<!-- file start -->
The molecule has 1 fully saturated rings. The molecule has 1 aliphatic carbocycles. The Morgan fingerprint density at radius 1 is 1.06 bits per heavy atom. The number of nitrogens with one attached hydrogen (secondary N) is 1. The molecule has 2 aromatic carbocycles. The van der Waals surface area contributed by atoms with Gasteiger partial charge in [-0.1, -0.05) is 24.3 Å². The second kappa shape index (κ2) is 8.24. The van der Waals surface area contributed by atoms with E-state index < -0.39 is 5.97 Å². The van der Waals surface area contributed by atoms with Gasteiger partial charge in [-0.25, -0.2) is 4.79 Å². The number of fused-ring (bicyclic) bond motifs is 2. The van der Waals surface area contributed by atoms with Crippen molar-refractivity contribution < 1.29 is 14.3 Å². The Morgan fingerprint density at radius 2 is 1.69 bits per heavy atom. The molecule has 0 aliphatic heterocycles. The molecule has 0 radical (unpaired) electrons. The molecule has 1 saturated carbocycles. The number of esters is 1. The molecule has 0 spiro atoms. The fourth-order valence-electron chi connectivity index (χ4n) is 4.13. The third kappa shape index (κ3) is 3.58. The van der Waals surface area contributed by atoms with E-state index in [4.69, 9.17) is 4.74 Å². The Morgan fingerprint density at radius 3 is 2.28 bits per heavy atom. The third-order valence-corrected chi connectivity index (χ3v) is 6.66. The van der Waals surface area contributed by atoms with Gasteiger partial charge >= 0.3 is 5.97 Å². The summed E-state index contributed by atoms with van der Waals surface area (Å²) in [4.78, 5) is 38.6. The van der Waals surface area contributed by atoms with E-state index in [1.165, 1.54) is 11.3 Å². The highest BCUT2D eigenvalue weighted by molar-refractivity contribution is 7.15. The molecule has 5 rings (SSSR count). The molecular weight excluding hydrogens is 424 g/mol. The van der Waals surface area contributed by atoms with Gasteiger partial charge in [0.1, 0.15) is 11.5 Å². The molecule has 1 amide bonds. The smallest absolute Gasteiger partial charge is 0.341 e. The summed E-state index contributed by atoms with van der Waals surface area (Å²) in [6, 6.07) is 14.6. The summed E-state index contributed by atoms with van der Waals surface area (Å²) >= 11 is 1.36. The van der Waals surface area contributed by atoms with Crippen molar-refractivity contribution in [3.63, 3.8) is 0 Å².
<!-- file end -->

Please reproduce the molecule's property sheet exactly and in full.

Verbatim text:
The molecule has 1 fully saturated rings. The molecule has 1 aliphatic carbocycles. The Morgan fingerprint density at radius 1 is 1.06 bits per heavy atom. The number of nitrogens with one attached hydrogen (secondary N) is 1. The molecule has 2 aromatic carbocycles. The van der Waals surface area contributed by atoms with Gasteiger partial charge in [-0.1, -0.05) is 24.3 Å². The second kappa shape index (κ2) is 8.24. The van der Waals surface area contributed by atoms with E-state index < -0.39 is 5.97 Å². The van der Waals surface area contributed by atoms with Gasteiger partial charge in [-0.25, -0.2) is 4.79 Å². The number of fused-ring (bicyclic) bond motifs is 2. The van der Waals surface area contributed by atoms with Crippen molar-refractivity contribution < 1.29 is 14.3 Å². The Morgan fingerprint density at radius 2 is 1.69 bits per heavy atom. The molecule has 0 aliphatic heterocycles. The molecule has 0 radical (unpaired) electrons. The molecule has 1 saturated carbocycles. The number of esters is 1. The molecule has 0 spiro atoms. The fourth-order valence-electron chi connectivity index (χ4n) is 4.13. The third kappa shape index (κ3) is 3.58. The van der Waals surface area contributed by atoms with E-state index in [4.69, 9.17) is 4.74 Å². The Morgan fingerprint density at radius 3 is 2.28 bits per heavy atom. The third-order valence-corrected chi connectivity index (χ3v) is 6.66. The van der Waals surface area contributed by atoms with Gasteiger partial charge >= 0.3 is 5.97 Å². The summed E-state index contributed by atoms with van der Waals surface area (Å²) in [4.78, 5) is 38.6. The van der Waals surface area contributed by atoms with E-state index in [1.165, 1.54) is 11.3 Å². The highest BCUT2D eigenvalue weighted by molar-refractivity contribution is 7.15. The molecule has 5 rings (SSSR count). The molecular weight excluding hydrogens is 424 g/mol. The van der Waals surface area contributed by atoms with Gasteiger partial charge in [0.1, 0.15) is 11.5 Å². The molecule has 1 amide bonds. The smallest absolute Gasteiger partial charge is 0.341 e. The summed E-state index contributed by atoms with van der Waals surface area (Å²) in [6, 6.07) is 14.6. The summed E-state index contributed by atoms with van der Waals surface area (Å²) >= 11 is 1.36. The van der Waals surface area contributed by atoms with Crippen molar-refractivity contribution in [3.63, 3.8) is 0 Å².